There is something that is often lost when we discuss what Judas did.
Yes, he betrayed Jesus. But in another sense, all the disciples left Jesus alone to die. If Jesus didn’t freely forgive betrayal then none of them and none of us would have a chance.
Yes, Judas did steal. But hours later Jesus freely forgave a thief on the cross.
Luke’s account makes it clear that Judas had already betrayed Jesus before the Last Supper. Jesus didn’t hate Judas even after knowing precisely what he’d already done. The text is quite clear that Jesus wasn’t angry, only very grieved, most likely for Judas’ sake.
In fact, Jesus’ love was the reason that he behaved slightly strangely in the Last Supper. Earlier in his ministry Jesus had mentioned obliquely that he knew what Judas was up to, but Judas didn’t take the hint. So here at the last supper, Jesus stops hinting and he’s quite blunt.
That’s why in John 13:18, Jesus quotes Psalm 41:9, but only part of it. He leaves out the part where David said he trusted his betrayer. Jesus never was taken in, but Judas had deceived everyone else – it was a studious, practiced deception that he was able to maintain unbeknownst to all the other apostles. Notice that no apostle even thinks to accuse Judas. He had fooled them all.
Jesus’ choice to quote the heel part of Psalm 41:9 is interesting. This is the only use of the word heel in all of the New Testament, and to anyone steeped in the Old Testament it can only refer back to Jacob, whose name meant heel in the sense of to trip up, to deceive.
Perhaps Jesus used Psalm 41:9 to remind Judas that even after Jacob had cold-bloodedly deceived his father, he still was able to repent and God freely restored him, gave him a new name, Israel, and a renewed identity.
Regardless, Jesus offers Judas three final opportunities to repent for what he’d already done. Judas turns down all three.
First, during the foot washing, Jesus made it clear to Judas that he knew what he was doing. Judas did not repent. He still felt he was fully in control of the situation.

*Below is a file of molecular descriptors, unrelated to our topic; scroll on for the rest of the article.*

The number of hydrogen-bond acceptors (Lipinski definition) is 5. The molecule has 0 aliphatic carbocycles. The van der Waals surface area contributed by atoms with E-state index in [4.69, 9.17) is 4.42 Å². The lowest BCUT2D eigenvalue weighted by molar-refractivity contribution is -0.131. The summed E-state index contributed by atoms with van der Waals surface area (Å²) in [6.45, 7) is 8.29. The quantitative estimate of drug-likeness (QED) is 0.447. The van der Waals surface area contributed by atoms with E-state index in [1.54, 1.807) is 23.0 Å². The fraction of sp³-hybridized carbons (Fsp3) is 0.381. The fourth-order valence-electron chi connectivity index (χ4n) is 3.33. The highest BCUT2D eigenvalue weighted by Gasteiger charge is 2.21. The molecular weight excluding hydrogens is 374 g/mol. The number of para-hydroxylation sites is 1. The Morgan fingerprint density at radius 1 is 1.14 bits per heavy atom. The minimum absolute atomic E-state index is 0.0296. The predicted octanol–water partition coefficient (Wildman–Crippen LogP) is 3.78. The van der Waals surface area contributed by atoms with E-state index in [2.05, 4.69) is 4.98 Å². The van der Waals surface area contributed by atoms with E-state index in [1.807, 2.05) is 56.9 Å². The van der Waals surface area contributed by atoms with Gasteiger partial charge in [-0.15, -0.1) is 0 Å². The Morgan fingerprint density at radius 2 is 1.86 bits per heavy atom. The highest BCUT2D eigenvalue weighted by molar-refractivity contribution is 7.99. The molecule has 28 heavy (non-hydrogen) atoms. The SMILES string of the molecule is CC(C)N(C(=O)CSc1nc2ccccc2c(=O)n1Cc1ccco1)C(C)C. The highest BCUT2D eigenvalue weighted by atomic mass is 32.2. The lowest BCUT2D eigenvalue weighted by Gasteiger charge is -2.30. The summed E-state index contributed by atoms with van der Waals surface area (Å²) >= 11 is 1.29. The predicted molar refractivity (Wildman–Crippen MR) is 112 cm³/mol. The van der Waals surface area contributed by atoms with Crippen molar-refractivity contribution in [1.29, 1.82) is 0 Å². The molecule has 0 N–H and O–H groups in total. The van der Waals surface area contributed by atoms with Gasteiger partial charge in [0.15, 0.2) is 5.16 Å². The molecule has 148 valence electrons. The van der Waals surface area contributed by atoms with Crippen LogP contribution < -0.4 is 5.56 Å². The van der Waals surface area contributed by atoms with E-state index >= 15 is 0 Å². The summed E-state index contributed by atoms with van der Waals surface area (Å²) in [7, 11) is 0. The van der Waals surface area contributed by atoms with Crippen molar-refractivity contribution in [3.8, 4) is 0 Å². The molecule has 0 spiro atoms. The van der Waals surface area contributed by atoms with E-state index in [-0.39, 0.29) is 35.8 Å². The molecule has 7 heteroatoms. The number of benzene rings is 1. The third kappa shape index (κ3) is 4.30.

Second, Jesus said explicitly he knew who was going to betray him. All the other disciples said, “Is it me, Lord?” but Judas said “Is it me, rabbi?” Ignore for a moment the cold-blooded deception where you could look right at the face of the man who you have seen do stunning miracles and lie. Ignore that and notice that Judas did not call him Lord, but only rabbi. Judas saw Jesus only as a teacher who could be deceived, not as his Lord, much less the king of the universe, who can never be deceived.
As with all humanity, Jesus is always willing to restore us. He wanted to bring healing and wholeness to Judas, but that requires repentance. If you don’t let God in, God won’t come.
On this last minute of Judas’ last chance, Jesus’ last warning was one of the most bone-chilling warnings in all of scripture. But stunningly, Judas blithely ignores it and remains quite cool and confident, certain that he had everything all under control.
So, as many commentators have previously noted, Judas’ main sin was refusal to ask forgiveness. However, Jesus’ partial quotation of Psalm 41:9 hints that perhaps the reason Judas refused to ask was because, in the end, his long-practiced art of deception ended up only tripping up himself.